I admit that this essay is a bit late. Our national holiday this year, July 4, fell on a Sunday. I had already written a response to the 2 Samuel text for that day, finding 2 Samuel 5, the tale about David’s capture of Jerusalem for his new capitol, oddly appropriate for our day of national celebration, with hot dogs and beer, or your beverage of choice, capped off with the bangs and bursts of fireworks. David’s strange and odious hatred of the blind and the lame in that story led me to reflect on the ways we US Americans have become so divided from one another, when the 4th has long been seen as the ultimate unifier of the nation. However, this year that famous quote from Frederick Douglas, the former slave turned US critic and conscience, reminded us that for African Americans, July 4 is really not their day of independence—for white folks, said Douglas, but for people like him, not so much. After the murder of George Floyd, among many other black persons, at the hands of legal authorities, Douglas’s words from a century and a half ago sound prescient still.
Just how are we Christians to worship on July 4th when so many of our fellow citizens are monumentally confused about the relationship between church and state? So many see absolutely no problem with an American flag in the sanctuary, see no problem when that flag is paraded up and down church aisles to the tones of “God Bless America” or “The Battle Hymn of the Republic,” belted out by an exuberant choir, sometimes robed in red, white, and blue. One church I served as an interim pastor used to bring the American flag down the center aisle while all sang the 4th verse of “America.” On the Sunday following 9/11, I preached in a church where nearly everyone was in uniform, military, Boy, Girl, and Cub Scout, and others I could not identify. Between the two morning services, someone had moved the American flag from its usual spot at the back of the chancel to within a few feet of the pulpit. I literally preached my second sermon in the shadow of the flag. I found the experience decidedly unnerving.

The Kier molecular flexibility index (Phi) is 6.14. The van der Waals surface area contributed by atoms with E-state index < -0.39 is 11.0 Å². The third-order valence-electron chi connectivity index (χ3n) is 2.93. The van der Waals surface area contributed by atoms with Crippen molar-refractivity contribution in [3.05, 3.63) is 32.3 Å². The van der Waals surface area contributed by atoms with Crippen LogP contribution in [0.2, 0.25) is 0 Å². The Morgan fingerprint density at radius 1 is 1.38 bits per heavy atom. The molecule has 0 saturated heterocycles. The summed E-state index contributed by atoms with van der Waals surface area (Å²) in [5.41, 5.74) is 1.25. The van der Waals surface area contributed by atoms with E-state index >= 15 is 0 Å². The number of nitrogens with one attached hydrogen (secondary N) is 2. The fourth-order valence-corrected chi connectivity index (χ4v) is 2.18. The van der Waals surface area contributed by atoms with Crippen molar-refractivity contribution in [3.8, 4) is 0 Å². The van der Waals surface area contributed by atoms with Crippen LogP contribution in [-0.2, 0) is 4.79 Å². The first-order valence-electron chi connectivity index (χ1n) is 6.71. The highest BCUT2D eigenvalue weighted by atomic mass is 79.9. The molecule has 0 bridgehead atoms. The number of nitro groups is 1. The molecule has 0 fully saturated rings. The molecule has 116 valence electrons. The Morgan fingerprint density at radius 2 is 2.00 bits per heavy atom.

One of US America’s central ideas is that of the separation of church and state. As enunciated most crucially by Thomas Jefferson, who spoke of a “wall” between the two, a wall designed to prevent the state from becoming just a mouthpiece for the demands of one church or another. And by the same notion, the concept was to prevent the state from determining exactly what a church should say or do. Freedom of religion has led in US America to freedom from religion, which is a natural and important idea that should be celebrated. Yet in our day, the dividing wall has been lowered or breached in several instances, from Supreme Court rulings that smack of religious dogma (see the very narrow recent decision that allows Roman Catholic agencies to deny adoption rights to LGBTQI+ persons in Philadelphia, because they claim that particular “life style” is anathema to their long-held doctrines), to the supposed constitutional right for a public baker to refuse to bake a wedding cake for a same-sex couple, citing again their notion that their religious freedom is being infringed if they bake that cake. I suggest that Jefferson, himself a deeply non-sectarian “believer” would be appalled. That hallowed wall of separation has served us well, but in our fractious days the wall appears fragile at best, and flimsy at worst.